For those of us who are not oil and gas experts, here is a little bit about Carie’s position. Basically, Schlumberger’s customers are drilling in far away locations around the world, many times off of rigs in the middle of the ocean. When the drilling and oil collection process is complete, the drill site must be sealed off in order to prevent leakages and possible pollution. Carie tells us, “I am part of a team that manufactures a series of valves that provide an emergency safety feature during completion of operations in the well. For example, if there is bad weather and the crew needs to leave immediately, our valves come into play to close the well to ensure that there is no leakage or possible pollution or any blowout hazards. When everything is clear the crew can come back and resume completions operations easily by reopening the valves and connecting other tools required for completions.” The seals that Schlumberger manufactures consist of a series of valves specially designed for high pressure and high temperature conditions. Carie’s department is in charge of making small redesigns to these systems in order to accommodate issues that field engineers and manufacturing personnel encounter.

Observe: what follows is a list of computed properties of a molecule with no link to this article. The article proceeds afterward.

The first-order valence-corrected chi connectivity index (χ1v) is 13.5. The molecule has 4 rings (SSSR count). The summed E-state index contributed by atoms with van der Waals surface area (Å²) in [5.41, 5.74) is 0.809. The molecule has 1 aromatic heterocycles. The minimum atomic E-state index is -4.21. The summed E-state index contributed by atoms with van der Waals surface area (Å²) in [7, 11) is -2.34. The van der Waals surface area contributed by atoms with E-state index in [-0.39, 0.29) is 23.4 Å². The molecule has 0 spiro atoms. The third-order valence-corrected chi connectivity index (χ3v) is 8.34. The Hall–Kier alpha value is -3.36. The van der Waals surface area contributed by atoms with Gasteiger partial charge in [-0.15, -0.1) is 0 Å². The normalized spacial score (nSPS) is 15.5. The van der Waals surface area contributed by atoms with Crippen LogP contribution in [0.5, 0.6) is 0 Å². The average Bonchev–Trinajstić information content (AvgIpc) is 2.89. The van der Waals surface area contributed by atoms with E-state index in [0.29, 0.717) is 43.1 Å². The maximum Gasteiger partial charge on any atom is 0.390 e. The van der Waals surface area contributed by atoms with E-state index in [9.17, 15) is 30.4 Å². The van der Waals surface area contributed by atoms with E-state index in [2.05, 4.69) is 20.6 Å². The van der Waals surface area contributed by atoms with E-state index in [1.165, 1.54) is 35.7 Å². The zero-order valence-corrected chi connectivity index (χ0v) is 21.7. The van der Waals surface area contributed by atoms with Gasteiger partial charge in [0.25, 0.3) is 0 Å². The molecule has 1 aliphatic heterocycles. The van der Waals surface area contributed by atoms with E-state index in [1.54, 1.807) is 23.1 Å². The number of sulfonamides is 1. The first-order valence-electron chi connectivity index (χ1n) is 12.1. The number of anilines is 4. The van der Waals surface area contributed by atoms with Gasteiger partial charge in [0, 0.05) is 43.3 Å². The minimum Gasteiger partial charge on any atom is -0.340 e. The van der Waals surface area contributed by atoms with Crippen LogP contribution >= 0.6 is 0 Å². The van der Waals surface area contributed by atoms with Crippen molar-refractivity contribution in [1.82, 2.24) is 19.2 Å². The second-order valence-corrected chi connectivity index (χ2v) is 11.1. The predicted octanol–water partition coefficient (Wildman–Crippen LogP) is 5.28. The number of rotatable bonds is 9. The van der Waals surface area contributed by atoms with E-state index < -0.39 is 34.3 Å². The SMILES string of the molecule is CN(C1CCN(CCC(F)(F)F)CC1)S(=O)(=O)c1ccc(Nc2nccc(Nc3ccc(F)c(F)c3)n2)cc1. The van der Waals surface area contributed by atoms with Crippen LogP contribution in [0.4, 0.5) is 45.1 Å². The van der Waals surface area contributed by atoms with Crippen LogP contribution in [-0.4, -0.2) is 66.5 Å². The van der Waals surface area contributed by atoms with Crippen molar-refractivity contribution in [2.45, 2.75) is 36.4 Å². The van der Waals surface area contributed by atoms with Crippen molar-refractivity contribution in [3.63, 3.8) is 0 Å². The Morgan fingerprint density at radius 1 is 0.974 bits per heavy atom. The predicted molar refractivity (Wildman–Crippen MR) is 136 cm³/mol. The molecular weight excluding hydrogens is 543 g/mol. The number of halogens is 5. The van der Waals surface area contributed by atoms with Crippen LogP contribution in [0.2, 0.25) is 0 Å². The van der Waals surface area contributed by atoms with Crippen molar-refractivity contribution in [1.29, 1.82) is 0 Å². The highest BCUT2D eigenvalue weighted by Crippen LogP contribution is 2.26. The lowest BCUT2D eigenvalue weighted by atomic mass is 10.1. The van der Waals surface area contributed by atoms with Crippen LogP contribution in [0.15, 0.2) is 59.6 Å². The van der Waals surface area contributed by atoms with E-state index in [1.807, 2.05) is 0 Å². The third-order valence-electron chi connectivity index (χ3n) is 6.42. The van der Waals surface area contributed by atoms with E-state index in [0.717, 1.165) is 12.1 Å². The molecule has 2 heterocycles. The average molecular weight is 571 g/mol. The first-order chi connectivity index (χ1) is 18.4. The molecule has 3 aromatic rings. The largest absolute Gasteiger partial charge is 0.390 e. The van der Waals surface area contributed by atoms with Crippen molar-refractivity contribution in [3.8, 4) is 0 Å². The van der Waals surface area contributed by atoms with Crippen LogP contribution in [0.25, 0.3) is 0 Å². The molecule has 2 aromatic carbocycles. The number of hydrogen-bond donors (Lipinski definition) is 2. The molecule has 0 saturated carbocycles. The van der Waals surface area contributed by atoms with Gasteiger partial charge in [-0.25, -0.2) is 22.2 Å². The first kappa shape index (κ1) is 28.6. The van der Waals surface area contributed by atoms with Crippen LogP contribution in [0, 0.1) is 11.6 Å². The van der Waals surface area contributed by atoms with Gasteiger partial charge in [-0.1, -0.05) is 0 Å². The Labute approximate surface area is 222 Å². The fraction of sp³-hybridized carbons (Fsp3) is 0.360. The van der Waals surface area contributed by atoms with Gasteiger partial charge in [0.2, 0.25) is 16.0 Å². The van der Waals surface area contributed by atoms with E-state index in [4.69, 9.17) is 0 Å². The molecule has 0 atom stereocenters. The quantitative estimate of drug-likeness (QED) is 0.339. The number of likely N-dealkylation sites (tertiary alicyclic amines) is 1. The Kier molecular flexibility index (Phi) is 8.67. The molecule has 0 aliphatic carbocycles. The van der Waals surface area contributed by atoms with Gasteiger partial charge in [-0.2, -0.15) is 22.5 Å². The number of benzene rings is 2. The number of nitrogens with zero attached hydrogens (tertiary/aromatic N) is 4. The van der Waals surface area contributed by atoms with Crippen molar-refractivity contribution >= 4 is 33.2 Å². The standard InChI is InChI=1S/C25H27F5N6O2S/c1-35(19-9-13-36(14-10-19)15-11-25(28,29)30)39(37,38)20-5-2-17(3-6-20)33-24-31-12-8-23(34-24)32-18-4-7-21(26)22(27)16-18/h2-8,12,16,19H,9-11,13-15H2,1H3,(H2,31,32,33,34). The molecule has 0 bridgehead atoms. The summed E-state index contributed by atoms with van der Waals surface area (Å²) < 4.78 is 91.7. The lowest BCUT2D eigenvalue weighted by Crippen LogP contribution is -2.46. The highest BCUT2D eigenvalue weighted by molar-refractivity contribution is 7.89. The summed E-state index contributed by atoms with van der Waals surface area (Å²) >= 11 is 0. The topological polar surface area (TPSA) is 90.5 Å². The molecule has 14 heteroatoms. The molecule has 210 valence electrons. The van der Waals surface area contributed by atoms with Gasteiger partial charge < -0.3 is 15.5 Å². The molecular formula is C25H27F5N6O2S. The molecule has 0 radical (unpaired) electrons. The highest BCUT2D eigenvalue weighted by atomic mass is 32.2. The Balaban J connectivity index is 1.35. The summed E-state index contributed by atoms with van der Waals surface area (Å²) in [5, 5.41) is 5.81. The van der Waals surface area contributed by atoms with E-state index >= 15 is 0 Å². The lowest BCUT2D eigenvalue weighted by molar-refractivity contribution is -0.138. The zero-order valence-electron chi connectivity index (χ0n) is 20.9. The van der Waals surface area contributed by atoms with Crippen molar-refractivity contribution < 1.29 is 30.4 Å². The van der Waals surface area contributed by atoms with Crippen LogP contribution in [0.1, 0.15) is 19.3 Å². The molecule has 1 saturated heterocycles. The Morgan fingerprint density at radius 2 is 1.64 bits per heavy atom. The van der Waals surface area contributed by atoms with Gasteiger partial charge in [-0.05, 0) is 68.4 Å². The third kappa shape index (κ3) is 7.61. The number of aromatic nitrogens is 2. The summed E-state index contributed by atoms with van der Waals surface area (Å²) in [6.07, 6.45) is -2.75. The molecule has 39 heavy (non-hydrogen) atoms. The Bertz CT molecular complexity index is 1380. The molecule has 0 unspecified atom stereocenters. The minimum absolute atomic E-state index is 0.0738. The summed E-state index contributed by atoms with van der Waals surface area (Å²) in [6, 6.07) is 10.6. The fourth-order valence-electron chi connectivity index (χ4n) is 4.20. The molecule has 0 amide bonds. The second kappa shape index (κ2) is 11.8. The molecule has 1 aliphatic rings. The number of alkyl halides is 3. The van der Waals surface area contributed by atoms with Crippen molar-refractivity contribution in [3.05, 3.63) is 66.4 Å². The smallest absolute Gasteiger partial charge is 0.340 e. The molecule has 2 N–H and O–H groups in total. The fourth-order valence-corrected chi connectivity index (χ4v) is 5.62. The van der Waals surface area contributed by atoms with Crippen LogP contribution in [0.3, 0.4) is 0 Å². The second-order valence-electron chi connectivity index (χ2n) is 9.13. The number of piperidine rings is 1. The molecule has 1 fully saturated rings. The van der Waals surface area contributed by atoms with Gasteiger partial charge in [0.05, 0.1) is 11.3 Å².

I guess they weren’t kidding when they said everything’s big in Texas!"